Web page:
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In late February, 2015 the University of California, Los Angeles (UCLA) Medical Center reported a cluster of carbapenem-resistant Enterobacteriaceae (CRE) cases in patients who underwent endoscopic retrograde cholangiopancreatography, or ERCP, between October 3, 2014 and January 28, 2015. Duodenoscopes, a complex type of endoscope, are used to perform ERCP. Of the 179 patients who had procedures during that time, at least nine contracted CRE and two died from infection. Subsequent evaluation of endoscope reprocessing procedures revealed that they were reprocessed according to manufacturer’s recommendations and normal procedures, using a popular, FDA-approved high-level disinfectant.
Molecular fingerprinting of the CRE isolates from the infected patients showed them to be clonal, meaning they were very likely to have originated from the same source. The only thing that all patients had in common was ERCP performed with two particular, serial number-tracked duodenoscopes.
UCLA Medical Center staff attempted to use an interim CDC protocol to isolate viable CRE from the endoscopes in question, but none was detected. Nevertheless, the molecular evidence demonstrates without doubt that the two endoscopes were the cause of the infections and deaths. Microchem Laboratory suspects the CRE may have been inhibited from growth by residual OPA present on the endoscopes. For that reason, Microchem incorporates neutralizing agents into its sampling and transfer medium and tests for neutralization at the time of sampling.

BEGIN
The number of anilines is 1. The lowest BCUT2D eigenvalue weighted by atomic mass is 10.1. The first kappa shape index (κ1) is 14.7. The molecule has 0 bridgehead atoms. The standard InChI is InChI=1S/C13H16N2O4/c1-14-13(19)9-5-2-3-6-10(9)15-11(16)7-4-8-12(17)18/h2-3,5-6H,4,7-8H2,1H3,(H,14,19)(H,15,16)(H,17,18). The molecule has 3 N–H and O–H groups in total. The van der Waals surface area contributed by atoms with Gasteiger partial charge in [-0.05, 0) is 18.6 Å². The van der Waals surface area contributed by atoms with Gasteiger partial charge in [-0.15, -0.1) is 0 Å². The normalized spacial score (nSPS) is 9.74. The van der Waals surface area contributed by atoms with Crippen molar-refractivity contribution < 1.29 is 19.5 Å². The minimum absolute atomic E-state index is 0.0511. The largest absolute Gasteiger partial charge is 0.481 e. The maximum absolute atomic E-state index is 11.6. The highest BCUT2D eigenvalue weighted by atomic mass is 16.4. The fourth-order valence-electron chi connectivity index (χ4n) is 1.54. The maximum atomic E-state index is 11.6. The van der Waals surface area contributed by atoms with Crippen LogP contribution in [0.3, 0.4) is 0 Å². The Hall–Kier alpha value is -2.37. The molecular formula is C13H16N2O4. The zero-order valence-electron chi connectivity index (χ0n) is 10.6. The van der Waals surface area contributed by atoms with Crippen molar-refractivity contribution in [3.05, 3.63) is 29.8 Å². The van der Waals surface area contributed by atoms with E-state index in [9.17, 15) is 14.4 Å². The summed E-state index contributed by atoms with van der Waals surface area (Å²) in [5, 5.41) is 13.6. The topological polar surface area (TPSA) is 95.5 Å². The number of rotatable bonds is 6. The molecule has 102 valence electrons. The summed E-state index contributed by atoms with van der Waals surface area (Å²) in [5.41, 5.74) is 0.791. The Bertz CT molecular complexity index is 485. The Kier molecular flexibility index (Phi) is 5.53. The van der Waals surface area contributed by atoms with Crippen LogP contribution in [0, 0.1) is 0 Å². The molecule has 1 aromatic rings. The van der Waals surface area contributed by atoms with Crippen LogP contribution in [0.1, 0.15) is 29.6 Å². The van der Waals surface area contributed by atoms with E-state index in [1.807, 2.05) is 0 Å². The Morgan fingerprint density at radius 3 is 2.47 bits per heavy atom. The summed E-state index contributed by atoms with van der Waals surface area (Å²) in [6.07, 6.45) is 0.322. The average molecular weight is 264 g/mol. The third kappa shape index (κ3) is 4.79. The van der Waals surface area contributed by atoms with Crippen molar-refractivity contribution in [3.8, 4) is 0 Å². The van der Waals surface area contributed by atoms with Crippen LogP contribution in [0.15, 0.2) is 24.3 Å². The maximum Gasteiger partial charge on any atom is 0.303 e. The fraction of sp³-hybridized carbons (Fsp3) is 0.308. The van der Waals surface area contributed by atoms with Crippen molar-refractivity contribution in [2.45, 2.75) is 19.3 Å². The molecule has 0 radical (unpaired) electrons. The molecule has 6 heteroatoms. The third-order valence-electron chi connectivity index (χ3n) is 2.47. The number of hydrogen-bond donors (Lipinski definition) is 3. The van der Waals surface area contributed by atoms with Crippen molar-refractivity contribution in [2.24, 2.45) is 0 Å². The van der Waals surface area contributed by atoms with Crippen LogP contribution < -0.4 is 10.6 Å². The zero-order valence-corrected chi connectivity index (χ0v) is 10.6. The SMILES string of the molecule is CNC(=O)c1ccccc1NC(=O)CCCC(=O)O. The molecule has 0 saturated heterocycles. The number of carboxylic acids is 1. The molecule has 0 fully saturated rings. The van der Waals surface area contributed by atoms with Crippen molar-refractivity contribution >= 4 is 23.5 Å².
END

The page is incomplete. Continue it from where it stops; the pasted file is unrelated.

CRE is noteworthy as the causative organism in that it happens to be rare, deadly, and easily isolated from the fecal flora expected to contaminate endoscopes. It is also not resistant to disinfectants, and certainly not high-level disinfectants, such as OPA. The presence of CRE on properly processed endoscopes, coupled with anecdotal evidence from endoscopic surgeons and microbiologists who have sampled processed endoscopes, suggests that they may be frequently contaminated after reprocessing, just not with such pathogenic, detectable bacteria.
It is worth noting that more than 500,000 ERCPs are performed each year in the United States to clear bile ducts, remove cancers, etc., so the net benefit of the procedure is overwhelming despite existing infection risks.